Some delicious flavour combinations for nuts and seeds

  • Cinnamon, maple and coconut (coconut oil, cinnamon powder and maple syrup - I do this with my pumpkin or squash seeds)
  • Lemon pepper (you can buy lemon pepper spice and add a touch of olive oil - I love doing this with almonds)
  • Sweet and smokey (maple syrup, olive oil, liquid smoke, salt, granulated garlic, smoked cayenne pepper [discount code: AMY10] - great for nuts or seeds)
  • Sweet and spicy (avocado oil, chilli powder, maple syrup, salt)
  • Ranch roasted nuts - I haven't tried these (yet), but do they ever look tasty!

Sprouting your ingredients

Some raw legumes (beans), grains, and seeds can be sprouted for an extra digestion-boost.

Sprouting is an effective way to decrease the anti-nutrients that lock up important minerals, and inhibits our digestive enzymes, which can lead to indigestion and intestinal gas.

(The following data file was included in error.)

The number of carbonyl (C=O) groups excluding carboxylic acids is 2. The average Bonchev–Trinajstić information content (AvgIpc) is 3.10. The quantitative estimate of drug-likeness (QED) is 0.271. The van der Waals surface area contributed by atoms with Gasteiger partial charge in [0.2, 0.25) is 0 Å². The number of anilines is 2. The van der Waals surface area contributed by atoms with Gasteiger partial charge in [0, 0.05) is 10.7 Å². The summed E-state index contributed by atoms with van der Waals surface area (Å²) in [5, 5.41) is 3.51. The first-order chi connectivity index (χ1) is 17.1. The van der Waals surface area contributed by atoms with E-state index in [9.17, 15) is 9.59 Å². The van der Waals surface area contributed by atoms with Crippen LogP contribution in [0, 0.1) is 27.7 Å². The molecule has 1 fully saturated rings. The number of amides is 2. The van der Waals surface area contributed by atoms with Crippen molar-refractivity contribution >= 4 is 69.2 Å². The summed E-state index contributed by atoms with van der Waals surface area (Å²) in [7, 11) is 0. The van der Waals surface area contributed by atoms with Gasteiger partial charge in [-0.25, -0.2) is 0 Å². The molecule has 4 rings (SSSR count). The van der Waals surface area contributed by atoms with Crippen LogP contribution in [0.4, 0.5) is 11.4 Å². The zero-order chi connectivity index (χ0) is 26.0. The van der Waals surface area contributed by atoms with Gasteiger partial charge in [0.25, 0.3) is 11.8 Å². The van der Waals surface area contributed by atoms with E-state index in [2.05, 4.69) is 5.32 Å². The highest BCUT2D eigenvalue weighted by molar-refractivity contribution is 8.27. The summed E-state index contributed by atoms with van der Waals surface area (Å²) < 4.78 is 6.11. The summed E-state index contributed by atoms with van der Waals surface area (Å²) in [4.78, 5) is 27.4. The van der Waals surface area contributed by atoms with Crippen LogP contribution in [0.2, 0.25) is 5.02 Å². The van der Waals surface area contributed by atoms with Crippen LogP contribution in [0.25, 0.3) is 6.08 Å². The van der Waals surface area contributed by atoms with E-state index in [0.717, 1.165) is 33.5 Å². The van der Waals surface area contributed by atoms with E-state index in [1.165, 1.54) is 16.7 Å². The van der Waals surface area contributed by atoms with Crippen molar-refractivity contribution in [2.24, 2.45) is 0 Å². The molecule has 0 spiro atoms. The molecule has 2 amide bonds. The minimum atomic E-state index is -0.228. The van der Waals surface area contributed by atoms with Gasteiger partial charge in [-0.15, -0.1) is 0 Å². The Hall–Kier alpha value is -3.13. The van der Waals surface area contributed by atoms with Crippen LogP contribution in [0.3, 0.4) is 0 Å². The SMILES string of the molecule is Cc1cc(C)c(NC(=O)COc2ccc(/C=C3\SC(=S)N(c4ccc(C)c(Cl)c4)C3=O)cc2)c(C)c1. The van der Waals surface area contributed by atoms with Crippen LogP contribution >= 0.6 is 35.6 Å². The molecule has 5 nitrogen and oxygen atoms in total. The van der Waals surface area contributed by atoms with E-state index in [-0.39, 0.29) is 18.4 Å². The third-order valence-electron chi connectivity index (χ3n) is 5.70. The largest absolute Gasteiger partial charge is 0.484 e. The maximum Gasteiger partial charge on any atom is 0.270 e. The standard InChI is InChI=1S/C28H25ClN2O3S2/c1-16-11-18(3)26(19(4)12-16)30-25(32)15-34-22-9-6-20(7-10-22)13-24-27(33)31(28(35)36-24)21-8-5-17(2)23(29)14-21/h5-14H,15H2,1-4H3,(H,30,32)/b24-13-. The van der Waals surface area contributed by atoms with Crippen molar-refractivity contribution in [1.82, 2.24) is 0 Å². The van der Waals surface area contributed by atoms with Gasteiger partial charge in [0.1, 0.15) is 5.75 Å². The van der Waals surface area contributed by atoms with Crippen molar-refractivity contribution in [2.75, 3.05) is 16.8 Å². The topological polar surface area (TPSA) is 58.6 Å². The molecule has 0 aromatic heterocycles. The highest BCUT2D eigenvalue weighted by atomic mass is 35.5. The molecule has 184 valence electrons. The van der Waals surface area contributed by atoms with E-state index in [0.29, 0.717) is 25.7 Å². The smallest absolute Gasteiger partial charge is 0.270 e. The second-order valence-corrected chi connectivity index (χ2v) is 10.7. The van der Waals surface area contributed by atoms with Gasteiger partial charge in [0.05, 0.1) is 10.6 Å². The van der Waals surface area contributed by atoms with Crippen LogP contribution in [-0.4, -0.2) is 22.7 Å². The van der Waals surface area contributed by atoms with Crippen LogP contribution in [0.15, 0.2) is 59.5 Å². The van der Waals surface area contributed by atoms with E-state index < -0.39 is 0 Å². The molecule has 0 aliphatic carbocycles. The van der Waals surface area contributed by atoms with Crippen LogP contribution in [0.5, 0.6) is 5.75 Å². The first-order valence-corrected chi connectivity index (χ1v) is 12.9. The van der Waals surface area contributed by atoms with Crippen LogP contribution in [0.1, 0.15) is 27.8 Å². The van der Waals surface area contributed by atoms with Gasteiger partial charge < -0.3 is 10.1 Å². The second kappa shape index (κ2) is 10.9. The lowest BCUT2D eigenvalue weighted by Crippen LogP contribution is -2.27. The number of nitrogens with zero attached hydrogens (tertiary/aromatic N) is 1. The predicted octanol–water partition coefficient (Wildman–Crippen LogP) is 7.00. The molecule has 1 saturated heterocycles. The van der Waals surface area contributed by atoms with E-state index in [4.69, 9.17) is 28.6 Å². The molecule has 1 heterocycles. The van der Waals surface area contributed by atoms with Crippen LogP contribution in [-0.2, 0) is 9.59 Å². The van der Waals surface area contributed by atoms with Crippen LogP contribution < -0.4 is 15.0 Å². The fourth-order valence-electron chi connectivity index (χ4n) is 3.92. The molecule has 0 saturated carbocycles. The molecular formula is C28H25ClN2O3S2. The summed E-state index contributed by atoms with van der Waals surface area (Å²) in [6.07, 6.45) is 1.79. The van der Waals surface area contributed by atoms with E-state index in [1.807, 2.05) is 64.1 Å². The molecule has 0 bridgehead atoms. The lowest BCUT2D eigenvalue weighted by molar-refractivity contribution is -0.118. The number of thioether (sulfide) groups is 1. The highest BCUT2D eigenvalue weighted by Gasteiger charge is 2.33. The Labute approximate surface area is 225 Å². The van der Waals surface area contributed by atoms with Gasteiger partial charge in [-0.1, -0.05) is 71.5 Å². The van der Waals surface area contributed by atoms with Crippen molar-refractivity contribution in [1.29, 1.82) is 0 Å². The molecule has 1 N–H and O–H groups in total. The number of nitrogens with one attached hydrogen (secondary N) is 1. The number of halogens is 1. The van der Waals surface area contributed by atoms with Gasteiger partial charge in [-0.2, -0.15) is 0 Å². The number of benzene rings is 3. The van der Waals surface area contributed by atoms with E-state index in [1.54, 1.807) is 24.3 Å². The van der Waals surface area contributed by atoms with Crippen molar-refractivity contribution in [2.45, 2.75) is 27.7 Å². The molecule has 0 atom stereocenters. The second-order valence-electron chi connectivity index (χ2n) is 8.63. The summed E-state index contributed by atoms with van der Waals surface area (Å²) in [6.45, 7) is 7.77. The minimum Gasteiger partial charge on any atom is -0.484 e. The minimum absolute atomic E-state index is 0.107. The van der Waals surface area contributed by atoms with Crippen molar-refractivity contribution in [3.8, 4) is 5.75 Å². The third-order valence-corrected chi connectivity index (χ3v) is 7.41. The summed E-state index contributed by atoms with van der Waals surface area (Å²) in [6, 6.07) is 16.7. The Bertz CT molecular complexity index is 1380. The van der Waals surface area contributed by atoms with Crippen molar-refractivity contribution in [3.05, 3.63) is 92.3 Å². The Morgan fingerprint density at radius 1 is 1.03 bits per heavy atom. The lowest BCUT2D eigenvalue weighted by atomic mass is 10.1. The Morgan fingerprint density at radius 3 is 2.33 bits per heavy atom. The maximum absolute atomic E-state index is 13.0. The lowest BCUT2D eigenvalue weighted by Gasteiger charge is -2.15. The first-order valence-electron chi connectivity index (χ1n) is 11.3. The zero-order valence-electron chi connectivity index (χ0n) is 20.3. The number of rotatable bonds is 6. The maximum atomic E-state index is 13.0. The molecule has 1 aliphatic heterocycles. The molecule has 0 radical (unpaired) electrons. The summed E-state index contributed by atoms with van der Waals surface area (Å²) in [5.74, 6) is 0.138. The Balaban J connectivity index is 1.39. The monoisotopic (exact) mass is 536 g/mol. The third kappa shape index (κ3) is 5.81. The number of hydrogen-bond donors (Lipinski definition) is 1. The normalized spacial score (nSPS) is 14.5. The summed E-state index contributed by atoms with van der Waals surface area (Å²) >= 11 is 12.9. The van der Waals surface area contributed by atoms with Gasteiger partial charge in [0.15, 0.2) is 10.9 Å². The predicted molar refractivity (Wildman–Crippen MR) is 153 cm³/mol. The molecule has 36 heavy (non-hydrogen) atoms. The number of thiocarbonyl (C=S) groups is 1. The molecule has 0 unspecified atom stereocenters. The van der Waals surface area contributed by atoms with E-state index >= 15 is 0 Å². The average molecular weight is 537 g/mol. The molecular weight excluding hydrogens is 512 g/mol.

Sprouting is exactly what it sounds like, and may add an extra 1-10 days to the process.

You may use a sprouting tray, a sprouting kit, or a glass jar with cheesecloth/mesh and a rubber band. You may also like to use sprouting lids with your mason jars.

Grab my printable Soaking and Sprouting Guide here.

Generally speaking, soaking and sprouting are low maintenance and require little of your energy - you just need to plan for it.

Pro tip: When you buy nuts, seeds, grains and legumes, get into the habit of soaking them right away before storing them. After they’ve been soaked, you decide the next steps for storage (dehydration, seasoning and roasting) or sprouting them to eat in the near future. Sprouts do not store well for long periods of time.

How to ferment your ingredients